Jump to content
This site uses cookies! Learn More

This site uses cookies!

You can find a list of those cookies here: mysite.com/cookies

By continuing to use this site, you agree to allow us to store cookies on your computer. :)

Sign in to follow this  

Mk.A Whippet Medium Tank 1:35

Recommended Posts

Mk.A Whippet Medium Tank
1:35 Takom


Arriving in 1917, the Whippet was engineered to complement the new heavy tanks that were making inroads into the German lines, on the basis that the faster, lighter tanks could exploit the openings made by the Mark IVs and Vs. They were equipped with two engines and whether this is a coincidence or not, had double the speed over the field than the heavies, at an eye-watering 8mph. Armed with a quartet of Hotchkiss .303 machine guns shared between the commander and gunner, they could technically cover all-round, but this involved a lot of multi-tasking and hot-seating, which must have been difficult within the cramped crew compartment, which was at the rear of the vehicle. The engines were set in the centre of the hull, with the fuel at the front in an armoured tank, which although exposed to enemy fire meant that there was a safety margin between the conflagration and the crew if it was hit.

The Whippet's abilities were demonstrated well, even though it was late to the fray, but losses were quite high. There are a number of stories of derring-do by Whippet crews that demonstrate the British fighting spirit of the time as much as the tank's abilities, although it was of course vulnerable to shell fire due to the lack of heavy armour. After the war some were exported to Russia and Japan, and one even turned up in Germany as a mount for the Freikorps. The exported vehicles were reputed to still be in service in the 1930s.

The Kit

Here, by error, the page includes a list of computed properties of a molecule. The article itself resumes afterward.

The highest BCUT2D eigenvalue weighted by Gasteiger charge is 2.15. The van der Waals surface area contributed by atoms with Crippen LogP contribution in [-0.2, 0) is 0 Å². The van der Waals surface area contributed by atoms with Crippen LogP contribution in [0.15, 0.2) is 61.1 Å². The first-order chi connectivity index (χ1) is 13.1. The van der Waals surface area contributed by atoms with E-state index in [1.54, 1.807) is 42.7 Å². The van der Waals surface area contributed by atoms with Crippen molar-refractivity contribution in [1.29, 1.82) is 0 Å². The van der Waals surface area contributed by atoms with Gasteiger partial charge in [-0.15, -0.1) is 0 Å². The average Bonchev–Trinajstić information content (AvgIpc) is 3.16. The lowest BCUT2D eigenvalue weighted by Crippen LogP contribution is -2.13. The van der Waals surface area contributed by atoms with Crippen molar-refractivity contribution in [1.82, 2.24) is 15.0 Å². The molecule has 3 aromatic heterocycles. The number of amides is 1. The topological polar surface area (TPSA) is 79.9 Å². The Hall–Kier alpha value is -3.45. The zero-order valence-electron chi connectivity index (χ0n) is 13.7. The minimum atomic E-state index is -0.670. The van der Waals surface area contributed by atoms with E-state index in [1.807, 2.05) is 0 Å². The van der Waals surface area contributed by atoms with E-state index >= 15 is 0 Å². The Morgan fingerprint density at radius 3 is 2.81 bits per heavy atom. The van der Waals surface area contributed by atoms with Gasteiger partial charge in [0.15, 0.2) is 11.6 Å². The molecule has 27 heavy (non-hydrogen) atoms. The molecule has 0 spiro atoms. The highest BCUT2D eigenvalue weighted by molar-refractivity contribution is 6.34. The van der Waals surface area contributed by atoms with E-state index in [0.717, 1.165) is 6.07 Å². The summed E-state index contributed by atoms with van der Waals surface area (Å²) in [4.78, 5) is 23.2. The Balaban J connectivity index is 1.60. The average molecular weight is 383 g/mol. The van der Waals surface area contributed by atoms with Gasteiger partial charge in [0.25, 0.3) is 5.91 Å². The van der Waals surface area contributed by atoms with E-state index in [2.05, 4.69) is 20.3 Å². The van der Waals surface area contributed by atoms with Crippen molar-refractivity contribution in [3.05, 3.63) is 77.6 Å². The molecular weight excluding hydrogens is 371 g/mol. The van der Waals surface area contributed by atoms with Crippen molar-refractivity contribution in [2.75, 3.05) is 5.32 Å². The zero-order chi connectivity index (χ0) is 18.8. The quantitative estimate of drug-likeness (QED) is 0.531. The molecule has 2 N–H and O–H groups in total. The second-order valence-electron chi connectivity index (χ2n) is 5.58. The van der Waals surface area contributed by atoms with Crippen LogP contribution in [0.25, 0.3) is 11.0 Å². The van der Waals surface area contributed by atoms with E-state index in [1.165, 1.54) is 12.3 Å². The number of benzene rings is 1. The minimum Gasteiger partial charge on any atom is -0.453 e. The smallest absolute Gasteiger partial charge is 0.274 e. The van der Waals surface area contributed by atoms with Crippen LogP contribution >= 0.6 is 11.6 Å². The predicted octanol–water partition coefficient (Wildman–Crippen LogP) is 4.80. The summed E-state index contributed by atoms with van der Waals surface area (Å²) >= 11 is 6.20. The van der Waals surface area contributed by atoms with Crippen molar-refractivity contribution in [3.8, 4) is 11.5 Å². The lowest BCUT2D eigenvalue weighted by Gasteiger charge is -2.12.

It's a long time since we've had a new kit of the Whippet in this scale, the only other being the old Emhar kit, which is fine as far as it goes, but suffers from "horrible track" syndrome and old-age. This is a complete new-tooling from Takom, following on from their Mark IV and Mark IV Tadpole kits that we reviewed recently. It carries on in the same vein providing a full exterior but no interior, and individual click-together track links, which should please most folks. It arrives in a slightly smaller box than the other kits, as you'd expect, and under the lid are seven sprues in mid-grey styrene, a small Photo-Etch (PE) brass fret, a bag of styrene track links in a mid-brown colour, small decal sheet, instruction booklet, and a separate concertina-fold painting & markings booklet that has been produced by Mig's AMMO for Takom. There is also a limited edition of 2025 boxes that includes a resin figure of a Japanese soldier saluting, a small sprue of Japanese machine guns, and some suitable decals. Where you'd get those from though, I have no idea, as the text around the pictorial information is all in Chinese/Japanese (I'm sorry I don't know the difference).





As you'd expect the build begins with the running gear, which consists of a run of sixteen pairs of small wheels of four types, idler wheels and drive sprockets. The road wheels are built from two wheels with a short axle in between, while the rest are two-parts each. You will need to keep a watchful eye on each type to keep them separate during construction, and add them to the inner sponson part carefully, to ensure they're in the correct positions. They are glued in place, and are then joined by mud-shedding panels and the internal bulkheads top and bottom, plus a quartet of return rollers that are again paired wheels on a short axle. Before the glue sets on this assembly, you'd be wise to test-fit the outer sponson wall, as it will make any adjustments easier down the line. At this stage only the idler and drive sprocket will still spin in the sponson if you've been careful with the glue. The instructions then tell you to add ten small j-shaped hooks to the sides, but I'd leave those 'til later in case they get bent or lost. The same process is repeated in mirror image for the other side, with both hull sides having a line of track-grousers added, plus the engine louvers and exhausts for the engines.